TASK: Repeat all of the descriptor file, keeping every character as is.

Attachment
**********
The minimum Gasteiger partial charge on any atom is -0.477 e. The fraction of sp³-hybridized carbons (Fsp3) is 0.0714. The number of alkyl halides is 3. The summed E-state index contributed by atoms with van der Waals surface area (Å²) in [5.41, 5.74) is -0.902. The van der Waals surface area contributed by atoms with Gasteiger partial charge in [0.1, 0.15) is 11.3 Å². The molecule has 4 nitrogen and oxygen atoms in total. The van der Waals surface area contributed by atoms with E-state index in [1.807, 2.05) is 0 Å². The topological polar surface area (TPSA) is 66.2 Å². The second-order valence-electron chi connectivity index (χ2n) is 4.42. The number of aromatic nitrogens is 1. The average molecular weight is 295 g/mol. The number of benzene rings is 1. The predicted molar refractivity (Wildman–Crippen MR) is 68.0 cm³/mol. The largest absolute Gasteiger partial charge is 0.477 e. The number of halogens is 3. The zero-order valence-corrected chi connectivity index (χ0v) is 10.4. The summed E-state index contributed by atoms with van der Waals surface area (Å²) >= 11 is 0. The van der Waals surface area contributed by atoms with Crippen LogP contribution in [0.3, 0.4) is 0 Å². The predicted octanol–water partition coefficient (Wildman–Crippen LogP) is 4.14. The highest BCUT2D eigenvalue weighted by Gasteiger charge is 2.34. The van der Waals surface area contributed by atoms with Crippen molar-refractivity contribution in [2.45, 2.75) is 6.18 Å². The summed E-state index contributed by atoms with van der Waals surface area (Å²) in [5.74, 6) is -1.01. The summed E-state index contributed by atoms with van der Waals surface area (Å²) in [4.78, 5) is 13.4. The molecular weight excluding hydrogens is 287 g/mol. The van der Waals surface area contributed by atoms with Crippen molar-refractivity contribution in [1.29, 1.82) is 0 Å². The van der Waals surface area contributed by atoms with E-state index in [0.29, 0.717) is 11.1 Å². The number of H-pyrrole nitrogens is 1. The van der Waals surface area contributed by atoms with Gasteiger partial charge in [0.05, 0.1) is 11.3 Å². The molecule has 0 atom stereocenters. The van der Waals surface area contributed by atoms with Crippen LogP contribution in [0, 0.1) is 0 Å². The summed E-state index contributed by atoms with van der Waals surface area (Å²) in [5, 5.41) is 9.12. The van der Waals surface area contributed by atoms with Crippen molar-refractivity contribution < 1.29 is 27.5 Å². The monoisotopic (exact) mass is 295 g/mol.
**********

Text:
The minimum Gasteiger partial charge on any atom is -0.477 e. The fraction of sp³-hybridized carbons (Fsp3) is 0.0714. The number of alkyl halides is 3. The summed E-state index contributed by atoms with van der Waals surface area (Å²) in [5.41, 5.74) is -0.902. The van der Waals surface area contributed by atoms with Gasteiger partial charge in [0.1, 0.15) is 11.3 Å². The molecule has 4 nitrogen and oxygen atoms in total. The van der Waals surface area contributed by atoms with E-state index in [1.807, 2.05) is 0 Å². The topological polar surface area (TPSA) is 66.2 Å². The second-order valence-electron chi connectivity index (χ2n) is 4.42. The number of aromatic nitrogens is 1. The average molecular weight is 295 g/mol. The number of benzene rings is 1. The predicted molar refractivity (Wildman–Crippen MR) is 68.0 cm³/mol. The largest absolute Gasteiger partial charge is 0.477 e. The number of halogens is 3. The zero-order valence-corrected chi connectivity index (χ0v) is 10.4. The summed E-state index contributed by atoms with van der Waals surface area (Å²) >= 11 is 0. The van der Waals surface area contributed by atoms with Crippen LogP contribution in [0.3, 0.4) is 0 Å². The predicted octanol–water partition coefficient (Wildman–Crippen LogP) is 4.14. The highest BCUT2D eigenvalue weighted by Gasteiger charge is 2.34. The van der Waals surface area contributed by atoms with Crippen molar-refractivity contribution in [2.45, 2.75) is 6.18 Å². The summed E-state index contributed by atoms with van der Waals surface area (Å²) in [5.74, 6) is -1.01. The summed E-state index contributed by atoms with van der Waals surface area (Å²) in [4.78, 5) is 13.4. The molecular weight excluding hydrogens is 287 g/mol. The van der Waals surface area contributed by atoms with Crippen molar-refractivity contribution in [1.29, 1.82) is 0 Å². The van der Waals surface area contributed by atoms with E-state index in [0.29, 0.717) is 11.1 Å². The number of H-pyrrole nitrogens is 1. The van der Waals surface area contributed by atoms with Gasteiger partial charge in [0.05, 0.1) is 11.3 Å². The molecule has 0 atom stereocenters. The van der Waals surface area contributed by atoms with Crippen LogP contribution in [0, 0.1) is 0 Å². The summed E-state index contributed by atoms with van der Waals surface area (Å²) in [5, 5.41) is 9.12. The van der Waals surface area contributed by atoms with Crippen molar-refractivity contribution < 1.29 is 27.5 Å². The monoisotopic (exact) mass is 295 g/mol.